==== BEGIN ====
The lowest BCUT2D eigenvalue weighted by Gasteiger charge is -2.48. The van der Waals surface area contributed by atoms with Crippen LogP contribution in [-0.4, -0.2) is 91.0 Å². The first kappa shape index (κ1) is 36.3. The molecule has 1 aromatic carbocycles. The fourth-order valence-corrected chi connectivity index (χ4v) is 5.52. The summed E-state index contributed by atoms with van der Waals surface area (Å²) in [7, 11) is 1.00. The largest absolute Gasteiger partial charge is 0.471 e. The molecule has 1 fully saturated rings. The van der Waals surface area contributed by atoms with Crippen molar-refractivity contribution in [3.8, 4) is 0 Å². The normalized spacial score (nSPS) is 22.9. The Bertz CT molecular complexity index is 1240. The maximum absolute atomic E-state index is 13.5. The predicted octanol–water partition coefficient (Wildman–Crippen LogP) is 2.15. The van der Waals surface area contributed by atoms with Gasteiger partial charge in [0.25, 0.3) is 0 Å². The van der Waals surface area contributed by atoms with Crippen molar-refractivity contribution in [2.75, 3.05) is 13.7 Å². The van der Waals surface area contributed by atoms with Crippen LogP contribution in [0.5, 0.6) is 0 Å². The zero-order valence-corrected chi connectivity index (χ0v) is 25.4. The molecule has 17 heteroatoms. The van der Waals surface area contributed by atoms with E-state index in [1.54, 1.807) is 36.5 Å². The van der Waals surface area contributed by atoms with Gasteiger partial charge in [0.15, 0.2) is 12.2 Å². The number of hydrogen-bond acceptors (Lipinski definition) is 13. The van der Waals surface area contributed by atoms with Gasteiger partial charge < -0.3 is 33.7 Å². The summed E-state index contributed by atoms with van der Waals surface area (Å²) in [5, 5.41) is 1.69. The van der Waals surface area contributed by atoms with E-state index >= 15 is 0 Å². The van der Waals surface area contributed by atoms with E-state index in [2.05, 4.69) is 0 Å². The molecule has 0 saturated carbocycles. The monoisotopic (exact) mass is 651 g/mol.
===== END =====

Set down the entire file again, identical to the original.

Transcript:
The lowest BCUT2D eigenvalue weighted by Gasteiger charge is -2.48. The van der Waals surface area contributed by atoms with Crippen LogP contribution in [-0.4, -0.2) is 91.0 Å². The first kappa shape index (κ1) is 36.3. The molecule has 1 aromatic carbocycles. The fourth-order valence-corrected chi connectivity index (χ4v) is 5.52. The summed E-state index contributed by atoms with van der Waals surface area (Å²) in [7, 11) is 1.00. The largest absolute Gasteiger partial charge is 0.471 e. The molecule has 1 fully saturated rings. The van der Waals surface area contributed by atoms with Crippen molar-refractivity contribution in [3.8, 4) is 0 Å². The normalized spacial score (nSPS) is 22.9. The Bertz CT molecular complexity index is 1240. The maximum absolute atomic E-state index is 13.5. The predicted octanol–water partition coefficient (Wildman–Crippen LogP) is 2.15. The van der Waals surface area contributed by atoms with Gasteiger partial charge in [0.25, 0.3) is 0 Å². The van der Waals surface area contributed by atoms with Crippen molar-refractivity contribution in [2.75, 3.05) is 13.7 Å². The van der Waals surface area contributed by atoms with Crippen LogP contribution in [0.5, 0.6) is 0 Å². The zero-order valence-corrected chi connectivity index (χ0v) is 25.4. The molecule has 17 heteroatoms. The van der Waals surface area contributed by atoms with E-state index in [1.54, 1.807) is 36.5 Å². The van der Waals surface area contributed by atoms with Gasteiger partial charge in [0.15, 0.2) is 12.2 Å². The number of hydrogen-bond acceptors (Lipinski definition) is 13. The van der Waals surface area contributed by atoms with Gasteiger partial charge < -0.3 is 33.7 Å². The summed E-state index contributed by atoms with van der Waals surface area (Å²) in [5, 5.41) is 1.69. The van der Waals surface area contributed by atoms with E-state index >= 15 is 0 Å². The van der Waals surface area contributed by atoms with E-state index in [2.05, 4.69) is 0 Å². The molecule has 0 saturated carbocycles. The monoisotopic (exact) mass is 651 g/mol.